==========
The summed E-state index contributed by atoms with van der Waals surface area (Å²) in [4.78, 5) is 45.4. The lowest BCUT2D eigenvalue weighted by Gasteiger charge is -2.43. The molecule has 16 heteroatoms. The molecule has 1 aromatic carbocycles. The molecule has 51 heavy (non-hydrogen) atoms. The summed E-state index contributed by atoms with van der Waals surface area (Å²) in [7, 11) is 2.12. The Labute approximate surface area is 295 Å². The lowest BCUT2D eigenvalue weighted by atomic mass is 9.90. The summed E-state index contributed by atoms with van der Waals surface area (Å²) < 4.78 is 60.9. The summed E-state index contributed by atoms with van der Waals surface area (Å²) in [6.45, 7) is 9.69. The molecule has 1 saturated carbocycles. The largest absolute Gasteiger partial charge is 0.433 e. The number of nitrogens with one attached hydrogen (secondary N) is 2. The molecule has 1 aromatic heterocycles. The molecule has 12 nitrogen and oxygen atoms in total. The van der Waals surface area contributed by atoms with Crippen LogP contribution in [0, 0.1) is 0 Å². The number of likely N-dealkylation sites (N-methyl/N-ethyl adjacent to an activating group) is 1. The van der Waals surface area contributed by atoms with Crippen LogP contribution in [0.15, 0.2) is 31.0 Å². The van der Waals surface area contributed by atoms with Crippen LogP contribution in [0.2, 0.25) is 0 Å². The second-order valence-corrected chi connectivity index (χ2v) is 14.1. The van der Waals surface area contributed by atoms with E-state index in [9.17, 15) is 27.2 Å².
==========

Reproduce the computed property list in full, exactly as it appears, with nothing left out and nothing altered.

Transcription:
The summed E-state index contributed by atoms with van der Waals surface area (Å²) in [4.78, 5) is 45.4. The lowest BCUT2D eigenvalue weighted by Gasteiger charge is -2.43. The molecule has 16 heteroatoms. The molecule has 1 aromatic carbocycles. The molecule has 51 heavy (non-hydrogen) atoms. The summed E-state index contributed by atoms with van der Waals surface area (Å²) in [7, 11) is 2.12. The Labute approximate surface area is 295 Å². The lowest BCUT2D eigenvalue weighted by atomic mass is 9.90. The summed E-state index contributed by atoms with van der Waals surface area (Å²) < 4.78 is 60.9. The summed E-state index contributed by atoms with van der Waals surface area (Å²) in [6.45, 7) is 9.69. The molecule has 1 saturated carbocycles. The largest absolute Gasteiger partial charge is 0.433 e. The number of nitrogens with one attached hydrogen (secondary N) is 2. The molecule has 1 aromatic heterocycles. The molecule has 12 nitrogen and oxygen atoms in total. The van der Waals surface area contributed by atoms with Crippen LogP contribution in [0, 0.1) is 0 Å². The number of likely N-dealkylation sites (N-methyl/N-ethyl adjacent to an activating group) is 1. The van der Waals surface area contributed by atoms with Crippen LogP contribution in [0.15, 0.2) is 31.0 Å². The van der Waals surface area contributed by atoms with Crippen LogP contribution in [0.2, 0.25) is 0 Å². The second-order valence-corrected chi connectivity index (χ2v) is 14.1. The van der Waals surface area contributed by atoms with E-state index in [9.17, 15) is 27.2 Å².